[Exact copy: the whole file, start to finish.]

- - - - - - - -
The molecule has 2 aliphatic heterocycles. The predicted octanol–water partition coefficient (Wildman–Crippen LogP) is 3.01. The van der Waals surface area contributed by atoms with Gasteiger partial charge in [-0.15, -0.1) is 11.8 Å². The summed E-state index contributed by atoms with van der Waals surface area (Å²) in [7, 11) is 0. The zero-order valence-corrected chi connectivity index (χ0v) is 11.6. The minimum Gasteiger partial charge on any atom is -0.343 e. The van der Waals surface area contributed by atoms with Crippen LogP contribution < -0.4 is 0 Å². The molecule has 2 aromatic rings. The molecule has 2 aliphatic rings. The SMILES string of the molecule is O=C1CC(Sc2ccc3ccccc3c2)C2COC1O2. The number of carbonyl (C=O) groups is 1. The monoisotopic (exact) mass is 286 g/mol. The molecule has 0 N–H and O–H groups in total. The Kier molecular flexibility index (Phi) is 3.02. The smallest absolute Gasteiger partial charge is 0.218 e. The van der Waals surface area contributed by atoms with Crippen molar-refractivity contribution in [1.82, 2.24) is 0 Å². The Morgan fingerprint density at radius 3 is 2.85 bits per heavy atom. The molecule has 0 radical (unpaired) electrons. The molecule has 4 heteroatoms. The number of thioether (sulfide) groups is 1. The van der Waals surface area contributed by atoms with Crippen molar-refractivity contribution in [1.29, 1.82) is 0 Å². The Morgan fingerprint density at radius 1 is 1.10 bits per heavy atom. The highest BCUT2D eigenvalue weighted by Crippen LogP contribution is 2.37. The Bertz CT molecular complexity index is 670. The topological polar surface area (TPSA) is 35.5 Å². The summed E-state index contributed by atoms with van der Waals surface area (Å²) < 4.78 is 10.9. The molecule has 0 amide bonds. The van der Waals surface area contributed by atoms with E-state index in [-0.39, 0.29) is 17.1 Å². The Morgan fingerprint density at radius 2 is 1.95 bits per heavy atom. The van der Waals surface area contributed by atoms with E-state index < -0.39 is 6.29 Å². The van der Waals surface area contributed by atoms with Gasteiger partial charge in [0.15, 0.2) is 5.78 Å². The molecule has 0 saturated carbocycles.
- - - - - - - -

The molecule has 2 aliphatic heterocycles. The predicted octanol–water partition coefficient (Wildman–Crippen LogP) is 3.01. The van der Waals surface area contributed by atoms with Gasteiger partial charge in [-0.15, -0.1) is 11.8 Å². The summed E-state index contributed by atoms with van der Waals surface area (Å²) in [7, 11) is 0. The zero-order valence-corrected chi connectivity index (χ0v) is 11.6. The minimum Gasteiger partial charge on any atom is -0.343 e. The van der Waals surface area contributed by atoms with Crippen LogP contribution < -0.4 is 0 Å². The molecule has 2 aromatic rings. The molecule has 2 aliphatic rings. The SMILES string of the molecule is O=C1CC(Sc2ccc3ccccc3c2)C2COC1O2. The number of carbonyl (C=O) groups is 1. The monoisotopic (exact) mass is 286 g/mol. The molecule has 0 N–H and O–H groups in total. The Kier molecular flexibility index (Phi) is 3.02. The smallest absolute Gasteiger partial charge is 0.218 e. The van der Waals surface area contributed by atoms with Crippen molar-refractivity contribution in [1.82, 2.24) is 0 Å². The Morgan fingerprint density at radius 3 is 2.85 bits per heavy atom. The molecule has 0 radical (unpaired) electrons. The molecule has 4 heteroatoms. The number of thioether (sulfide) groups is 1. The van der Waals surface area contributed by atoms with Crippen molar-refractivity contribution in [1.29, 1.82) is 0 Å². The Morgan fingerprint density at radius 1 is 1.10 bits per heavy atom. The highest BCUT2D eigenvalue weighted by Crippen LogP contribution is 2.37. The Bertz CT molecular complexity index is 670. The topological polar surface area (TPSA) is 35.5 Å². The summed E-state index contributed by atoms with van der Waals surface area (Å²) < 4.78 is 10.9. The molecule has 0 amide bonds. The van der Waals surface area contributed by atoms with E-state index in [-0.39, 0.29) is 17.1 Å². The Morgan fingerprint density at radius 2 is 1.95 bits per heavy atom. The van der Waals surface area contributed by atoms with E-state index < -0.39 is 6.29 Å². The van der Waals surface area contributed by atoms with Gasteiger partial charge in [0.15, 0.2) is 5.78 Å². The molecule has 0 saturated carbocycles.